If any single category of voter has come to define the chaotic race for 2020, it is the American suburbanite.
An increasingly diverse group that makes up more than half of the electorate, suburban voters largely split down the middle in 2016, falling 47 percent to 45 percent between then-candidate Donald Trump and Hillary Clinton, respectively.
Then that calculus inverted in 2018. Democratic congressional candidates dominated the suburbs, winning overall by 7 points as they flipped 41 Republican-held seats in the process.
In 2020, the race for the suburbs has only intensified. As polls have shown increased support for former Vice President and Democratic presidential candidate Joe Biden among these same suburban voters, President Trump sought to pressure the issue of the suburbs themselves and even directly appealed to “suburban housewives.”
In Congressional District 3, this dynamic has unfolded in miniature. As an incumbent Democrat, Rep. Susie Lee has mounted a campaign focused on her bipartisan credentials and moderate approach to two years on Capitol Hill. Touting work on education and later the pandemic response, Lee has received support from across the political spectrum, even courting both union support and the endorsement of the pro-business — and historically pro-Republican — U.S. Chamber of Commerce.
Running opposite Lee is Republican Dan Rodimer. A former wrestler who has staked his campaign in part on that ringside persona, “Big Dan” has run as an unabashed pro-Trump conservative who’s promised at rallies and in ads to “take a folding chair to the establishment.”
For decades, the suburban voters of District 3 reliably chose Republicans, voting for the GOP candidate in six out of seven elections between 2002 and 2014. Still, Republicans haven’t managed to win an election there since, even when Trump carried the district in 2016.
Those trends leave a question: Have the suburbs so central to District 3’s electorate created a new Democratic edge in what was once the state’s most competitive swing district?
What is a suburb, anyway?
Defining the suburbs is sometimes easier said than done, at least when those definitions become specific.
Though the classic image of an American suburb is easy enough to conjure up — white picket fences, single family living, etc. — UNLV public policy professor and Executive Director of Brookings Mountain West Robert Lang said analyzing shifts and trends in the political leanings and voting behavior of suburbanites requires more precision than that classic image provides.
“If you're willing to give gradations in the suburbs — some are urbanized suburbs, some are mature suburbs, some are emerging others, some are exurbs — if you are willing to make those delineations, then you've got something because you can show differences between those types, urbanized suburbs and cities all together,” Lang said.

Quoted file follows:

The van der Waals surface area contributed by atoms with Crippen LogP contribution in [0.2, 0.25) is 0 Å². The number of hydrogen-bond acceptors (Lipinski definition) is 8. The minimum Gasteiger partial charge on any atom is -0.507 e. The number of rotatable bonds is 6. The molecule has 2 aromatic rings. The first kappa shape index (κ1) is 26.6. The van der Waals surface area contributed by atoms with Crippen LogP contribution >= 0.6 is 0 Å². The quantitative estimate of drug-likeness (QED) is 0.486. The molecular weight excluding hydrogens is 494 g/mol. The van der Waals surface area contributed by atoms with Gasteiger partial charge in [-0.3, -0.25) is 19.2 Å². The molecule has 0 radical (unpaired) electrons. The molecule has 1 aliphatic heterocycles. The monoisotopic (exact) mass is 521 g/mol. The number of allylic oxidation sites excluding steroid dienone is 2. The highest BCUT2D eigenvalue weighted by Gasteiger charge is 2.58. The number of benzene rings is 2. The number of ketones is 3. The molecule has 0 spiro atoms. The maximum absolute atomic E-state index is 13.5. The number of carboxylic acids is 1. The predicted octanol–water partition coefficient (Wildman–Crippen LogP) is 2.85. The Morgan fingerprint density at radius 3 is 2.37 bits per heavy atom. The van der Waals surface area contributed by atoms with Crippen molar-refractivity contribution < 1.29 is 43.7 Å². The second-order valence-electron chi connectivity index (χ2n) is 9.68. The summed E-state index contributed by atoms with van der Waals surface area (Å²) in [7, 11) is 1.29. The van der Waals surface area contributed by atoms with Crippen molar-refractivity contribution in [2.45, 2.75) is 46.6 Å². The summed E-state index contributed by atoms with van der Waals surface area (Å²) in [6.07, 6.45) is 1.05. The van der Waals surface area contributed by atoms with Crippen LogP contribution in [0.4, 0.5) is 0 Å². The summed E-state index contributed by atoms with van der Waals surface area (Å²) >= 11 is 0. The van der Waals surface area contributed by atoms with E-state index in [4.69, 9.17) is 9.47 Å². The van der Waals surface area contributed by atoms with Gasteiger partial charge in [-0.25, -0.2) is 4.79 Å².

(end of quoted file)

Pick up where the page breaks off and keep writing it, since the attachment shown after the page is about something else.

Take, for example, the City of Henderson. Largely sprawling into the mountains southwest of Las Vegas proper, it maintains a population larger than either Reno or Sparks — though not both, combined — but it lacks the kind of urban center typical of large urban metros.
What matters in defining a place like Henderson, Lang said, is just how much business it generates, a metric the census ultimately uses to define cities within so-called Metropolitan Statistical Areas (MSAs).
“When you see the technical names for Metropolitan Statistical Area, people are shocked like, ‘what did they do, throw in the kitchen sink?’” Lang said. “Well, North Las Vegas didn't qualify — doesn't have enough business. But Henderson did, so, technically, Henderson is considered by the census to be the same city as Reno, because it's a principal city.”
What, then, is a suburb? With no formal census definition, what political scientists, pollsters, demographers and others parsing the data home in on is everyone left in the so-called “non-principal city metro population” — a group that makes up more than half the country, at roughly 175 million people.
But, Lang said, the suburb pie can be — and, if being analyzed, should be — sliced even further.
If one were to assume Henderson is a suburb — as is often mistakenly the case, Lang said — the dividing line of the I-215 beltway provides a simple comparison between north and south. In those areas of Henderson north of the freeway, a more “mature” suburban area relative to the rest of the Sunbelt suggests Democratic advantages, especially in terms of “rapid” diversification.”
“That's different than Anthem, at the fringe,” Lang said of the wealthy master planned neighborhood near Black Mountain. “And Anthem is far more conservative. South of the 215, Henderson is Republican; north of the 215, it's either democratic or contested, and you see that in a lot of places.”
The geography of partisanship
Ultimately, District 3 remains largely suburban. Though it contains parts of Las Vegas and all of Henderson, it also contains a handful of Clark County’s wealthiest suburbs, from Summerlin in the west to Anthem or Seven Hills in the south.
“There's a lot of evidence that says that things that people who are more liberal look for in a place to live are similar, where they want walkability, access to amenities — and that matches their political leanings,” Christina Ladam, a political scientist at UNR, said. “And whereas more conservative voters might seek out more land or space or larger houses."
Ladam cautioned that much of this question is still “up for debate in the literature,” and some research does suggest that the way that voters “sort” themselves is likely not the result of a purposeful choice to find politically similar neighbors.
Still, demographically speaking, District 3 is far whiter, wealthier and more highly educated than the state’s other three districts — all factors that, in theory, should benefit the GOP.